Is there a limit to civilian government spending in the sense of a a political rather than an economic barrier? That is beyond some minimal level, real estate interests oppose public housing; private health care interests and medical professionals oppose public health care; insurance companies oppose public insurance programs; private education interests oppose public education; and so on.

In A New New Deal under Obama? John Bellamy Foster and Robert W. McChesney argue in Monthly Review that:

Given that a political ceiling on U.S. civilian government purchases as a percentage of GDP has persisted for more than seven decades, it is unlikely that this will change without a massive, indeed social-transformative, struggle, despite a relatively progressive administration and the worst economic crisis since the Great Depression. Even the greatest environmental crisis in the history of civilization, threatening life throughout the planet, is unlikely to result in a sufficiently massive response by government without the U.S. system first being turned upside down.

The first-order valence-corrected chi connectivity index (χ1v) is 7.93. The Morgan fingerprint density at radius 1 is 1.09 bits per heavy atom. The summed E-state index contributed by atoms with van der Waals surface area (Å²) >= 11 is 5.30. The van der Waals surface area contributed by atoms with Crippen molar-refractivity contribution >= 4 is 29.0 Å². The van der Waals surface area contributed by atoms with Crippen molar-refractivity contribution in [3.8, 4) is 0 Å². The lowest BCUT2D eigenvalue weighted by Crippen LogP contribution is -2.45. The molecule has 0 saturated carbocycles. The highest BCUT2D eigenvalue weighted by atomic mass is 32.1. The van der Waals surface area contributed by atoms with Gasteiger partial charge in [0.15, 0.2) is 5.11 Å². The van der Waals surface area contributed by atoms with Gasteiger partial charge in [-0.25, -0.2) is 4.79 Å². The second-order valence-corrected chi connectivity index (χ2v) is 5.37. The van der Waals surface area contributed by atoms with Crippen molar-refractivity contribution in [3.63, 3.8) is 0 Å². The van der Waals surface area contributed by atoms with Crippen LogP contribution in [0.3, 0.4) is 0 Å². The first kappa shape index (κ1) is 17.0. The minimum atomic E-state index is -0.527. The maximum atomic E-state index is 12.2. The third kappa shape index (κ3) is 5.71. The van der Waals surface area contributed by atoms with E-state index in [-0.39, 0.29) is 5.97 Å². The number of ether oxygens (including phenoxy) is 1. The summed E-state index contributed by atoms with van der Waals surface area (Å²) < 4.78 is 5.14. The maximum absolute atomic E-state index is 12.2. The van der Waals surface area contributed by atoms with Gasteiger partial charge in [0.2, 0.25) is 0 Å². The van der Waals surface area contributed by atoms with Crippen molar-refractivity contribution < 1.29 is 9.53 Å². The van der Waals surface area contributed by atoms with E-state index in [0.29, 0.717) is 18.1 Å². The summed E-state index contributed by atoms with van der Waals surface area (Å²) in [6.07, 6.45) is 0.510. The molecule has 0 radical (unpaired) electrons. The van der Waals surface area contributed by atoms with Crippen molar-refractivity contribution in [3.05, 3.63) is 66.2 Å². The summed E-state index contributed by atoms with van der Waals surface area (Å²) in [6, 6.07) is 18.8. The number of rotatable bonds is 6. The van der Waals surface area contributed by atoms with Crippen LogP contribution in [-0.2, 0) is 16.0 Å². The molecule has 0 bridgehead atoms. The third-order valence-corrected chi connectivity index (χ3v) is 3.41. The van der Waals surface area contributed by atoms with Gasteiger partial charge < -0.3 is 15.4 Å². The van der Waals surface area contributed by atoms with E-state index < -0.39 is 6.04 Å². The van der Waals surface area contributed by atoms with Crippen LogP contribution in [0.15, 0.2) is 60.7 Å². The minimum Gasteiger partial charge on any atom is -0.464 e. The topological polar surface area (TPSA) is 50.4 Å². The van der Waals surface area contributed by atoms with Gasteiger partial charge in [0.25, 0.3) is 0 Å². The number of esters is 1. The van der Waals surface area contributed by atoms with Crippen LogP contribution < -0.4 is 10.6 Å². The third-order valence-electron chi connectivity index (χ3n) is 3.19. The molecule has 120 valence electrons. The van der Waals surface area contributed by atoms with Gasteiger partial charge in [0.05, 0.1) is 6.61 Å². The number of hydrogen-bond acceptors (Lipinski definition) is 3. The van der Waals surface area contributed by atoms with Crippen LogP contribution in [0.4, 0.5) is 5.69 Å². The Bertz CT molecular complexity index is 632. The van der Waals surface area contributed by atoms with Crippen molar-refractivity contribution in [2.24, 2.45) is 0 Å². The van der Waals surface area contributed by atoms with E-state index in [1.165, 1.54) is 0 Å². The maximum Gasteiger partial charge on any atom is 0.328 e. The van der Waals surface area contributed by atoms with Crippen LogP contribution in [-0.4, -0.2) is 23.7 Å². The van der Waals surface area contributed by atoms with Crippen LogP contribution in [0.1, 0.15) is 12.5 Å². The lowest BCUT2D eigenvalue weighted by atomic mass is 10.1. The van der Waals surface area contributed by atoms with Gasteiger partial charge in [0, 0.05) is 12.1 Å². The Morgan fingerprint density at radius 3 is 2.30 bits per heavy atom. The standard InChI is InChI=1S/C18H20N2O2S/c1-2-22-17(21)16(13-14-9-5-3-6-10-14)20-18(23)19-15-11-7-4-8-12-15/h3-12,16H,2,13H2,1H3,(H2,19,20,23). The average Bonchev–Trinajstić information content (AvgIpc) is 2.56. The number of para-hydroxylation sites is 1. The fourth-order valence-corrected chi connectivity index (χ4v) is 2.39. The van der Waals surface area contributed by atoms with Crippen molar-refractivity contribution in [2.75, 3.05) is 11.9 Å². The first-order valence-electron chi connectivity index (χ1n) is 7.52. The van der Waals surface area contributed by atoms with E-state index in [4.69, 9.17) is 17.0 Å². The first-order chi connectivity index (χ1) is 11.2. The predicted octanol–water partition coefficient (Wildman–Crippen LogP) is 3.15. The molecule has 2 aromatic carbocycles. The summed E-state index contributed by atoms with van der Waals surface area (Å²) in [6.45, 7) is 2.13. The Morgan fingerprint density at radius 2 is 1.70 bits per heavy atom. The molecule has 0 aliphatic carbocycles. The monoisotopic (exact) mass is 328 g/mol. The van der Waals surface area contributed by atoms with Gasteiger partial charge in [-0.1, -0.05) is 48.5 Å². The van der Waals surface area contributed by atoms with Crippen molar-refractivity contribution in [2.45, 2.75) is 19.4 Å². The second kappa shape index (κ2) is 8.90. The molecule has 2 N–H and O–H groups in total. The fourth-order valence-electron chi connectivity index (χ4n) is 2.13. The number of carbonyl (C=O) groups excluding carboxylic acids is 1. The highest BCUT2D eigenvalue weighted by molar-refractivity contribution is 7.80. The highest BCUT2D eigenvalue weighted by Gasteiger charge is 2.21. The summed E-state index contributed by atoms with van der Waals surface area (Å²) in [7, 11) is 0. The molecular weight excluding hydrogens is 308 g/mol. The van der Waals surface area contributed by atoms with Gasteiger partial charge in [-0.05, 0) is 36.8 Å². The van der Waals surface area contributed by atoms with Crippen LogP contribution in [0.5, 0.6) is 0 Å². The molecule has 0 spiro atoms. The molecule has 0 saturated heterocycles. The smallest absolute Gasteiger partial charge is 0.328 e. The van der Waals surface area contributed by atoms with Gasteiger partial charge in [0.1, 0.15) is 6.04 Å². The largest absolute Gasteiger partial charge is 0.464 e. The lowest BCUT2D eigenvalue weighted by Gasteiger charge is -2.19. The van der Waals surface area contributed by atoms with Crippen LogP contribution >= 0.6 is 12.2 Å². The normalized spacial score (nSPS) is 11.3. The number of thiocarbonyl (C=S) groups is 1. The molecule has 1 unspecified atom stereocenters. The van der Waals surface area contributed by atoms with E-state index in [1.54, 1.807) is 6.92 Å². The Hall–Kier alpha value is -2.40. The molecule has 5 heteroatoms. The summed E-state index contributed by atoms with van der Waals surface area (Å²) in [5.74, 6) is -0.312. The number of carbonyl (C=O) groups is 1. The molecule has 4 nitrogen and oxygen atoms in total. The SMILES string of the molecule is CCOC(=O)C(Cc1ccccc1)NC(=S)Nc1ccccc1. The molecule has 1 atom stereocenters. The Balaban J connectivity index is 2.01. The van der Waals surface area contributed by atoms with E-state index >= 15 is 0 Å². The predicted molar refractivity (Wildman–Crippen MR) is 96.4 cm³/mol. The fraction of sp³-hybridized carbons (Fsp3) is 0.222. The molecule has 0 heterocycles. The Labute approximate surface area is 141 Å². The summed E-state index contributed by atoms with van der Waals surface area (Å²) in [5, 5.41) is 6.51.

Consequently, civilian government spending increases in response to this crisis will:
initially, be dedicated primarily to salvage or bailout operations. These salvage efforts, so crucial to capital, will be legitimated by smaller public works programs directed at the underlying population. Government spending increases as a whole will in the main be conceived as temporary, pump-priming measures rather than permanent increases in the level of government. Although federal spending increases are likely to loom large in budgetary terms, they are unlikely to come anywhere near compensating for the declines in consumption, investment, and state and local government spending.